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Table 2 Risk for outdoor sporting participants to develop skin cancer

From: Solar Ultraviolet Exposure in Individuals Who Perform Outdoor Sport Activities

Study Type of study Quality rating Region N Outcomes Hours of exposure
Rosso et al. “Helios”. II [66] Case control 3 Southern Europe 1549 BCC, 228 SCC, 1795 controls Significant association between BCC and water sports (swimming, surfing, boating, and sailing).
Non-significant association between BCC and mountain sports (skiing, climbing, hiking) and air sports (flying, hang-gliding and parachuting).
Non-significant association between SCC and water sports stronger with > 2112 h of exposure.
Holidays at the beach OR 1.5 > 2464 cumulated hours
Water sports: OR 1.5 > 771–2112 h
Risk of SCC = significantly increased at > 70,000 h of lifetime sun exposure
Risk of BCC = 2-fold increase risk at 8000–10,000 cumulated hours in a lifetime
Rosso et al. [72] Case control 3 Sion Switzerland n = 146, controls = 144 Outdoor sports conveyed an increased risk for basal cell carcinoma: average OR 2.2 p = 0.05 288– > 3420 h of cumulated exposure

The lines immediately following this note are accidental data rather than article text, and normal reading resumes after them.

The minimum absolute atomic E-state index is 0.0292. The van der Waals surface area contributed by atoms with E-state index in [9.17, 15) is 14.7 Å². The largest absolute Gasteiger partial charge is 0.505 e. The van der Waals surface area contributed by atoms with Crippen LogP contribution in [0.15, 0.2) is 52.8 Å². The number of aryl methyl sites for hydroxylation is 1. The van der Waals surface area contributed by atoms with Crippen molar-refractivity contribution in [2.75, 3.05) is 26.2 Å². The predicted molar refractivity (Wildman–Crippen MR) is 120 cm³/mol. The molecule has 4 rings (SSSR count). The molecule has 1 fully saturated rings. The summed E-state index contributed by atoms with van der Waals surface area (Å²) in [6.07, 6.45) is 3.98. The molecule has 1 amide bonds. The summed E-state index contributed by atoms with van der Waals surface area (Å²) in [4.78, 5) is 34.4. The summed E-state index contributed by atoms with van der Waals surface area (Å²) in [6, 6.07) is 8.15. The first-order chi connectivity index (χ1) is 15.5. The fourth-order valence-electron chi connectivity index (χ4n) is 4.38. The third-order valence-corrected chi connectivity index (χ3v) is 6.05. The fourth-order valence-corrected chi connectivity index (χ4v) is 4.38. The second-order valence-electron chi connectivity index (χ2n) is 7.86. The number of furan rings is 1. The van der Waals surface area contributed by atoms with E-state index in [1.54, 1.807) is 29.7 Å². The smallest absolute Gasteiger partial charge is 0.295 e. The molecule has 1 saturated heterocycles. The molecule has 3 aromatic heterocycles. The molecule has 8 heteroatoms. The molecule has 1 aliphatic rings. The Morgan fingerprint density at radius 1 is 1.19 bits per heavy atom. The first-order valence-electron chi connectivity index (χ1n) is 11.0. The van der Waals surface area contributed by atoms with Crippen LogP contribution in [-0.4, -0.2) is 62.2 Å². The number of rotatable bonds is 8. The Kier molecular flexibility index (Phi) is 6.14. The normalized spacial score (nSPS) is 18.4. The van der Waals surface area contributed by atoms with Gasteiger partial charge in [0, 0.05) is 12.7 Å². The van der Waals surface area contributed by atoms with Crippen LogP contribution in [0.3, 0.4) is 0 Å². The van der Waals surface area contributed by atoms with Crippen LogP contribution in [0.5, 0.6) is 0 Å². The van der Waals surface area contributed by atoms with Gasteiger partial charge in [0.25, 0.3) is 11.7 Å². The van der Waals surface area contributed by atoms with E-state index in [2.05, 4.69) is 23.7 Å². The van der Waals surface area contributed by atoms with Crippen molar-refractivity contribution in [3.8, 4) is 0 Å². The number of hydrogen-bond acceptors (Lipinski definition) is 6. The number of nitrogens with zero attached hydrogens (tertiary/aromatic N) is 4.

Schnohr et al. [67] Cohort 4 Denmark 28,259 persons Rate ratio 1.72 (95% CI 1.23–2.40; p = 0.001) for vigorous physical activity compared with low activity and non-melanoma skin cancer in men but not in women.  
Holman et al. [68] Case control 3 Australia 507 melanoma patients, 507 age-, gender-, and location-matched controls Boating increased risk for melanoma (OR = 2.43 p = 0.04)
Fishing increased risk for melanoma OR = 2.72, p = 0.07
Whenever these sports were practiced one or more times a week
  1. Quality rating is based on the robustness of the type of study performed, sample size, and strength of the measured outcomes
  2. BCC basal cell carcinoma, SCC squamous cell carcinoma, OR odds ratio, CI confidence interval